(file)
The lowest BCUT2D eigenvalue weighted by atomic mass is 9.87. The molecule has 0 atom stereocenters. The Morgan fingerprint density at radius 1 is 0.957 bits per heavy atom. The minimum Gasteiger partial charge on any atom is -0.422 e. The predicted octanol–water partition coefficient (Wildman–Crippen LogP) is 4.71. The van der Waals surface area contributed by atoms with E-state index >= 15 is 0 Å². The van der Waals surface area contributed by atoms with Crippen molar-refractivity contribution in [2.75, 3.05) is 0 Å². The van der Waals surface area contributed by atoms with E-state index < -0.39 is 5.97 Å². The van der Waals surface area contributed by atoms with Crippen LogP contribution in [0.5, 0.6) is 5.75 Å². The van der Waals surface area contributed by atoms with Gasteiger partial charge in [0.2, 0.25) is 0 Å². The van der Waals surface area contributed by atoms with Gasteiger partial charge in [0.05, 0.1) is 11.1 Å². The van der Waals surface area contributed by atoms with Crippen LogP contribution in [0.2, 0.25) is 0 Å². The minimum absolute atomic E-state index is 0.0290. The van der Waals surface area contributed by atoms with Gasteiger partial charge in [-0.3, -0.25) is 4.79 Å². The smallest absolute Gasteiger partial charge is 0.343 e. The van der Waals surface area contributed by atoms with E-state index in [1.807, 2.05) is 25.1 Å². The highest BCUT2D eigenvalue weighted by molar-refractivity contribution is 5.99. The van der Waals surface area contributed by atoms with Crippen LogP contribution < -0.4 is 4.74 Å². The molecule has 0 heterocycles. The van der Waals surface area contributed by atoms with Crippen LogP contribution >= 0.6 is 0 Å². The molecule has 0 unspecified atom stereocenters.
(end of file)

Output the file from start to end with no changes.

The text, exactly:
The lowest BCUT2D eigenvalue weighted by atomic mass is 9.87. The molecule has 0 atom stereocenters. The Morgan fingerprint density at radius 1 is 0.957 bits per heavy atom. The minimum Gasteiger partial charge on any atom is -0.422 e. The predicted octanol–water partition coefficient (Wildman–Crippen LogP) is 4.71. The van der Waals surface area contributed by atoms with E-state index >= 15 is 0 Å². The van der Waals surface area contributed by atoms with Crippen molar-refractivity contribution in [2.75, 3.05) is 0 Å². The van der Waals surface area contributed by atoms with E-state index < -0.39 is 5.97 Å². The van der Waals surface area contributed by atoms with Crippen LogP contribution in [0.5, 0.6) is 5.75 Å². The van der Waals surface area contributed by atoms with Gasteiger partial charge in [0.2, 0.25) is 0 Å². The van der Waals surface area contributed by atoms with Gasteiger partial charge in [0.05, 0.1) is 11.1 Å². The van der Waals surface area contributed by atoms with Crippen LogP contribution in [0.2, 0.25) is 0 Å². The minimum absolute atomic E-state index is 0.0290. The van der Waals surface area contributed by atoms with Gasteiger partial charge in [-0.3, -0.25) is 4.79 Å². The smallest absolute Gasteiger partial charge is 0.343 e. The van der Waals surface area contributed by atoms with E-state index in [1.807, 2.05) is 25.1 Å². The highest BCUT2D eigenvalue weighted by molar-refractivity contribution is 5.99. The van der Waals surface area contributed by atoms with Crippen LogP contribution < -0.4 is 4.74 Å². The molecule has 0 heterocycles. The van der Waals surface area contributed by atoms with Crippen LogP contribution >= 0.6 is 0 Å². The molecule has 0 unspecified atom stereocenters.